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Last week, I had three conversations with financial advisors asking if I thought that impeachment would mark the end of the Bull Market.

My answer was unequivocal and I will share it with you in a moment.

First, we have to understand that unlike larger samples to help us attempt to decipher the impact of factors like inflation, interest rates, wars, and even inverted yield curves on the U.S. stock market, we only have three impeachments in the history of the market. I really do not know much about the effect on the market of President Andrew Johnson's impeachment in 1868 and even if I did, I wonder how significant that would be today.

What I can tell you is that, according to MarketWatch, from the beginning of the Watergate break-in on June 17, 1972 until Nixon’s resignation on August 8, 1974, the S&P 500 tumbled -23.7%. (1)

In addition, I can tell you that at one point during President Clinton’s entanglement in the Starr report and impeachment, the market experienced a -19.4% drop, according to data from CFRA Research. (2)

However, before you think you see a pattern, one other date point you should be aware of is that from when the House voted to start President Clinton’s impeachment proceedings on October 8, 1998 to the Senate's acquittal on February 12, 1999, the S&P provided a rather healthy 28% gain. (2)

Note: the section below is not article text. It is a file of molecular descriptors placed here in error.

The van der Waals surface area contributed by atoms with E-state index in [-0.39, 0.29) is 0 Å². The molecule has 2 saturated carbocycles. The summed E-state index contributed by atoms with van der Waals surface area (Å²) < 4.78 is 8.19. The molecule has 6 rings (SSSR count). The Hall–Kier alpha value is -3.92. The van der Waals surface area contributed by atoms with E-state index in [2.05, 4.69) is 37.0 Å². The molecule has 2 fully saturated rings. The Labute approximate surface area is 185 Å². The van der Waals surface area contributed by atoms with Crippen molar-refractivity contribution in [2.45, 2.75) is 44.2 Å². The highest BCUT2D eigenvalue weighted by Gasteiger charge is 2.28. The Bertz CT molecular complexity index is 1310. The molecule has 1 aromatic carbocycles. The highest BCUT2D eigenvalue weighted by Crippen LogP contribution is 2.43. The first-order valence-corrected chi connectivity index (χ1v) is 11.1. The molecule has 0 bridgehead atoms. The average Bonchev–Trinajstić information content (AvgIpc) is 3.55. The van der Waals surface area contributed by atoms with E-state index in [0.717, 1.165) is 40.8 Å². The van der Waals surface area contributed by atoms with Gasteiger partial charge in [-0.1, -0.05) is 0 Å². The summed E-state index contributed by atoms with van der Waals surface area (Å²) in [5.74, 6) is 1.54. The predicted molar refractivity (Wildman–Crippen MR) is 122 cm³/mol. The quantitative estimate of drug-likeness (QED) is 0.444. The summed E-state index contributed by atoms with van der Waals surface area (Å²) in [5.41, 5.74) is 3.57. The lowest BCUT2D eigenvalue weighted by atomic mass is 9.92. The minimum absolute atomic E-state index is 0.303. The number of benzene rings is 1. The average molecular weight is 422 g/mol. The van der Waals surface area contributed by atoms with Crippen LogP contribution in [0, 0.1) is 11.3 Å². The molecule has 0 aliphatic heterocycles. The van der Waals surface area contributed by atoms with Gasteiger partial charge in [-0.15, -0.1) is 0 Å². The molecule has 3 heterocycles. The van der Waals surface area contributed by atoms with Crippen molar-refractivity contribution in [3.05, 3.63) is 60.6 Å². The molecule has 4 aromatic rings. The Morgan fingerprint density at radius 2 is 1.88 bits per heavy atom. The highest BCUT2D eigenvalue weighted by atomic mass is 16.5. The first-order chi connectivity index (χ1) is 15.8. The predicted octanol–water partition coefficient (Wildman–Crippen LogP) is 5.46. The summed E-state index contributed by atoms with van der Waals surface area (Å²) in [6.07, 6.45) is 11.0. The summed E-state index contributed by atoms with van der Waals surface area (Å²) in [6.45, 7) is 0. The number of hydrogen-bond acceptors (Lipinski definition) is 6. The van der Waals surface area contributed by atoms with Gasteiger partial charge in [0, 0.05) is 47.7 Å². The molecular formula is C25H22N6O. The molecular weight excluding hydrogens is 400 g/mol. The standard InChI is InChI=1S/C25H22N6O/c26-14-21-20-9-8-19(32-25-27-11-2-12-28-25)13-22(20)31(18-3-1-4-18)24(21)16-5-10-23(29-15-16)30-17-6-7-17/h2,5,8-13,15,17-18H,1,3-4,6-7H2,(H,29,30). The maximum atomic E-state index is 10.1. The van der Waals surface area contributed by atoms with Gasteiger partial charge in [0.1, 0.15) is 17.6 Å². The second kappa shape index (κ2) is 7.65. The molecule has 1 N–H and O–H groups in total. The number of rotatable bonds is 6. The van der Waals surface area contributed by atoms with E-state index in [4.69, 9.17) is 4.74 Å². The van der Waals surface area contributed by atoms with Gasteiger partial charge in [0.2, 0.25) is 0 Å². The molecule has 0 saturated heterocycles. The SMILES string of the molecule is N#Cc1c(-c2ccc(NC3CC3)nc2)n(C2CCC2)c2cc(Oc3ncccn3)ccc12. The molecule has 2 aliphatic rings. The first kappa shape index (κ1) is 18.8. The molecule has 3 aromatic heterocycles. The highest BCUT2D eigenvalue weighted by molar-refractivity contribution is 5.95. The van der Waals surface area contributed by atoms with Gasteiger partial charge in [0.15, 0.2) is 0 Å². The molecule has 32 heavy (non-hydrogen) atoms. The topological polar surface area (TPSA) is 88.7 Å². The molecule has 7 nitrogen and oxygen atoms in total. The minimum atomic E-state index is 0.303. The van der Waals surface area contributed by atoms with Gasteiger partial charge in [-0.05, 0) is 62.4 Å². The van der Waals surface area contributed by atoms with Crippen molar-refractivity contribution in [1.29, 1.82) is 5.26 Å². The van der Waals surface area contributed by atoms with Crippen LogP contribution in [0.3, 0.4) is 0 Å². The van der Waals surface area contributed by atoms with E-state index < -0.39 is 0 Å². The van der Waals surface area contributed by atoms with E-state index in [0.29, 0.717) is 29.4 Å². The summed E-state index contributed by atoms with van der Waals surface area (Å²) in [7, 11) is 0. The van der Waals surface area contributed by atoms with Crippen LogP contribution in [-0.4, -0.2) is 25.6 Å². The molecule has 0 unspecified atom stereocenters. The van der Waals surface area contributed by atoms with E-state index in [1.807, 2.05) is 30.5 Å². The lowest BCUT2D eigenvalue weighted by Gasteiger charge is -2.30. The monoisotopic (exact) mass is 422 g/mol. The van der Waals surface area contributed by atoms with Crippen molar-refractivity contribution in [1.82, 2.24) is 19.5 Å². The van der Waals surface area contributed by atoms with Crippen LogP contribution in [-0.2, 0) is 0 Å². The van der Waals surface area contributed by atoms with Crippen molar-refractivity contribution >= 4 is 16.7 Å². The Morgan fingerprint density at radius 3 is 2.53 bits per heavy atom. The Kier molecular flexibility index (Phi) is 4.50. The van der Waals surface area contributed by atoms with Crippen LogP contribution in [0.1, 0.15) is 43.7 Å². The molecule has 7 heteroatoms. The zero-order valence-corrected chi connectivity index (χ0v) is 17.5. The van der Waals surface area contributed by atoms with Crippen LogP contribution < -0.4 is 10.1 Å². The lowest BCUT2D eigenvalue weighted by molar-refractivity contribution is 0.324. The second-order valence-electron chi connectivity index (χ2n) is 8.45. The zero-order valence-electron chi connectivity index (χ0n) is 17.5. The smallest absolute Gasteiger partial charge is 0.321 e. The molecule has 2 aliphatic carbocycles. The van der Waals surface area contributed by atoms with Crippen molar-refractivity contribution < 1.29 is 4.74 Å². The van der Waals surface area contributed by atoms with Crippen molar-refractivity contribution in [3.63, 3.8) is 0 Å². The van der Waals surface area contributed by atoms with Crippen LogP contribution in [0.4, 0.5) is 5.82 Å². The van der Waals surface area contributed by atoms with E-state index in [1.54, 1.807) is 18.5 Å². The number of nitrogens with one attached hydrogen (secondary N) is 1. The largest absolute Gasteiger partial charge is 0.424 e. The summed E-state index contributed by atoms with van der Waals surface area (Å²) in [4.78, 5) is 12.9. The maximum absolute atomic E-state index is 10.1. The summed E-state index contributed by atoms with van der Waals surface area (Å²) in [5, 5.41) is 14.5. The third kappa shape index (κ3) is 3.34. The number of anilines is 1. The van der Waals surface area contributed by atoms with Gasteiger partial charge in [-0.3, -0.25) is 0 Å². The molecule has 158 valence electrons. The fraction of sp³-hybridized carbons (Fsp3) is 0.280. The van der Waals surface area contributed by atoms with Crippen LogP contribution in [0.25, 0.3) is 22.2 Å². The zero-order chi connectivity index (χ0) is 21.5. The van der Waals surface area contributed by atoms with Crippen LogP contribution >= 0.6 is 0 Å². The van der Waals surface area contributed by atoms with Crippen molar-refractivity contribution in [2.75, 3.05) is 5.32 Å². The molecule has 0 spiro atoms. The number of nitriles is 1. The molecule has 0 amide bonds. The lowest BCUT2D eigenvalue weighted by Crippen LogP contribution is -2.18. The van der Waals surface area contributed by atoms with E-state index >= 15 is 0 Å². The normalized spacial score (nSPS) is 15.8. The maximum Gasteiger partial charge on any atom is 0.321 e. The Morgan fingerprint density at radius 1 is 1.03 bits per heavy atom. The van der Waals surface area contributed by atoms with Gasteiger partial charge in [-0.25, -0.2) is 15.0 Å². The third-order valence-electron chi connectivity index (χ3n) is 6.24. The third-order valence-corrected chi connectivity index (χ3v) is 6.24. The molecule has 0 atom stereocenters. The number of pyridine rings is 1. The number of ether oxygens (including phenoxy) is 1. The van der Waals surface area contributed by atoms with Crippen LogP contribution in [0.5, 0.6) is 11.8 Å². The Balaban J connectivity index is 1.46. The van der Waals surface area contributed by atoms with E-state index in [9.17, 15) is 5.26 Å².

Therefore, does this mean that an impeachment will be the end of the bull market or that it does not matter? Let us look at other factors that were at play while the market was moving down or up during the previous two impeachments.

When examining President Nixon, you have to consider the state of the economy at that time. In my view, JPMorgan’s John Normand summarizes it best in an August 2018 note to clients:  (3)

"In the six months before Nixon resigned, The S&P 500 declined about 20%, US 10-year rates rose about 120 basis points, the trade weighted dollar fell about 2.5% and gold rose about 15%.
These were extraordinary times, however, with or without domestic politics. The Bretton Woods system of fixed exchange rates was in the process of disintegrating due to US balance of payments stress and Nixon’s decision to suspend the dollar’s convertibility into gold — and devalue the currency — in 1971. Hence the dollar’s erratic swings and gold’s rally during this period. The First Oil Shock in late 1973 delivered both recession and rising inflation in 1974, and thus a stagflation-driven sell-off in Equities and Bonds."

Would this imply that a recession bound economy that was in an unmitigated mess could have been a heavier and more prominent factor than the impeachment?

When the market declined by almost 20% in 1998 during the events that lead to the October 1998 House Judiciary Committee vote to launch a congressional impeachment inquiry against President Clinton, the economic news was not good. The markets were dealing with Asian Crisis, the Russian default, and the collapse of Long Term Capital, all rocking the foundation of our financial system.

However, once the House voted to start President Clinton’s impeachment proceeding, the market rose as the strong economy and the craze failed to wake the bears.

That is the reason when asked if I think an impeachment would chase the bulls, my answer is simple.

In my view, pay more attention to the underlining markets and their strength or weakness, as this may be a far more predictive indicator to the future price of the S&P than an impeachment.

(1)    Market Watch article link

(2)    The

(3)    Financial Times